A study published in PR Week magazine showed that startup companies utilizing PR campaigns are 30 percent more successful in getting funding within one to three motnhs than those that don’t.

The study was condudcted by Chicago’s BIGfrontier Communications Group.

Forty-four percent of the respondents who used PR outreach received funding in the one-to-three-month time period versus 14% of those that did not. The survey also found that 78% of respondents who said PR helped in their funding efforts are planning to use some of their venture capital for additional PR.

“Those entrepreneurs understand that anything they can do to get them an advantage to get limited or finite funding is something they should avail themselves of, especially now,” said Steve Lundin, founder of BIGfrontier. The boutque firm specializes in PR for startups, tech and consumer companies, and law firms.

Overall, though, the survey found that only 18% of the 300 startups surveyed had a PR program in place during the funding process.

This clearly and starkly underlines the importance of an ongoing PR campaign, especially for small start-ups.

Abbott PR prides itself on working with these small companies - even one-person shops - who don't usually have access to "BIG PR FIRMS."

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Saturday, December 13, 2008

Motrin “gets” PR after ad campaign misstep

A few weeks ago, Motrin pulled an ad created for it by its creative agency that had moms all around the country in an uproar.

The ad sought to address the concerns of mothers who get back pain from carrying their babies in a sling or in a device that allows them to hang in front of them, either facing forward or towards the mother, while her hands are free to work, or shop, or walk. The ad, of course, recommended Motrin for the back and neck pain that these devices can cause.

Check out the ad below, on YouTube:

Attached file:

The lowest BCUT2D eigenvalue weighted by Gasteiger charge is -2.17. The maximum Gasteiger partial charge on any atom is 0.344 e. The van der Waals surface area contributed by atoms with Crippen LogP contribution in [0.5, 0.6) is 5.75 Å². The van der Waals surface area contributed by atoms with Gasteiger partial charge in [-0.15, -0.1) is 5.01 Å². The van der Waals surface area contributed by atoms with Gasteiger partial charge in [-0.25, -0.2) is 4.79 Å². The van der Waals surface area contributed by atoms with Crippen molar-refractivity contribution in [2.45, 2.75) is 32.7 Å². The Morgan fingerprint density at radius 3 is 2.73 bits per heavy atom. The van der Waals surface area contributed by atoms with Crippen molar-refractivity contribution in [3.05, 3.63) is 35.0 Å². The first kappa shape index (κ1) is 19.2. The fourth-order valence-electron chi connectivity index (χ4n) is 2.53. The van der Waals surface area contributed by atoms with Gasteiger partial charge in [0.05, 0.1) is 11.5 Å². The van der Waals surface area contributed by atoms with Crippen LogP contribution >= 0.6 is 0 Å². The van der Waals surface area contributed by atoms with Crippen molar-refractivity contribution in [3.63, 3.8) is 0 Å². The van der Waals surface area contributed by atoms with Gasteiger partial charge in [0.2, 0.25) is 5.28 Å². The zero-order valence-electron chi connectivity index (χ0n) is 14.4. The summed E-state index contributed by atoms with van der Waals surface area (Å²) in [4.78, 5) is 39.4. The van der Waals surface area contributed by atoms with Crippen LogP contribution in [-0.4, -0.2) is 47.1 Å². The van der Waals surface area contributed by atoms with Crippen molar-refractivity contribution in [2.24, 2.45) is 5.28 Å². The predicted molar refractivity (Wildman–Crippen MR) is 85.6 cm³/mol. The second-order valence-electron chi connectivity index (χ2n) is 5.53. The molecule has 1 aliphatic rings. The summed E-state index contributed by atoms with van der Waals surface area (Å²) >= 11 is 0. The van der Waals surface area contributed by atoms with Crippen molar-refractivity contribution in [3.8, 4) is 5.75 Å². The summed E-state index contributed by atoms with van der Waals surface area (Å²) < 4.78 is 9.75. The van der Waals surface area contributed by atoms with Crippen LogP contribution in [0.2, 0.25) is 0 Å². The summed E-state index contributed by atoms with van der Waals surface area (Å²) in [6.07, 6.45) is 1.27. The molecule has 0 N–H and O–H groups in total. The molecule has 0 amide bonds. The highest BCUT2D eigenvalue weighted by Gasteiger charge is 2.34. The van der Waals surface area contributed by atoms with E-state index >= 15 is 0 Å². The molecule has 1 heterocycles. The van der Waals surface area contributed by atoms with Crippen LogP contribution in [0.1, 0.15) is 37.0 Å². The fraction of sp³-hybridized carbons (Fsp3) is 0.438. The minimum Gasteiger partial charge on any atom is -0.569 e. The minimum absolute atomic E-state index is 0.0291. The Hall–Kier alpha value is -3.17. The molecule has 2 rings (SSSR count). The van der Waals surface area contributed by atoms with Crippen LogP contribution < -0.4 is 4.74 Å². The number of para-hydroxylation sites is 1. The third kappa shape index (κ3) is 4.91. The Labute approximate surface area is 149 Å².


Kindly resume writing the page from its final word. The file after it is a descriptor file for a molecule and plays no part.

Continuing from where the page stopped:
Some phrases pop out in this video. The fact that moms are carrying their babies as a “fashion accessory” or that it “totally makes me look like an official mom,” for starters. Both are patronizing to women, and a bit insulting.

At least that’s how tens of thousands of mothers saw it.

Outraged at the tone and attitude of the ad, which was not only on TV, but placed in magazines and papers as well, angry moms took the case against Motrin viral.

YouTube was almost instantly flooded with videos of moms expressing contempt for the ad’s condescending tone. They used the social networking site Twitter to spread the word about the ad, flooding it with contempt for the ad, the product and the company. They also emailed and called the company, and caused an uproar in more traditional media.

The Chicago Tribune later reported that one video created by an upset mom was viewed over 12,000 times.

To be sure, there were many bloggers, Tweeters and YouTube commenters who replied that some mothers were getting too upset, and that there were some more important things to be outraged about. That, of course, didn’t get the company off the hook.

The company, knowing they had erred, acted quickly. They pulled the broadcast ad, and published an apology on their Website,

Four days later, on Nov. 20, they posted yet another apology:

So…it’s been almost 4 days since I apologized here for our Motrin advertising. What an unbelievable 4 days it’s been. Believe me when I say we’ve been taking our own headache medicine here lately!

Btw - if you’re confused by this - we removed our Motrin ad campaign from the marketplace on Sunday because we realized through your feedback that we had missed the mark and insulted many moms. We didn’t mean to…but we did. We've been able to get most of the ads out of circulation, but those in magazines will, unfortunately, be out there for a while.

We are listening to you, and we know that's the best place to start as we move ahead. More to come on that.

In the end, we have been reminded of age-old lessons that are tried and true:
When you make a mistake - own up to it, and say you’re sorry.

Learn from that mistake.

That’s all... for now.

Kathy Widmer
VP Marketing
McNeil Consumer Healthcare

And they got it just right.

The rules of public relations are just as Ms. Widmer stated: admit mistakes publicly and quickly, and learn from them.

To fail to admit a mistake - to dig in one’s heels and fail to own up to it (like a certain Illinois governor, perhaps?) or to grudgingly admit it, but fail to take corrective action, would both be failed reactions to a PR crisis like this one.

But Motrin, while angering a lot of moms out there, has also perhaps saved a lot of their business in the long run by pivoting so quickly and changing course.

That’s a good lesson for all companies.

But the lesson doesn't end there. The makers of Motrin learned:

1) Don't underestimate your customers, and don't be condescending to them.
2) "Motrin Moms" are tech-savvy.
3) These videos, Tweets (postings to Twitter) and blog postings will remain online FOREVER. So they've got a lot of work to do to overcome this episode.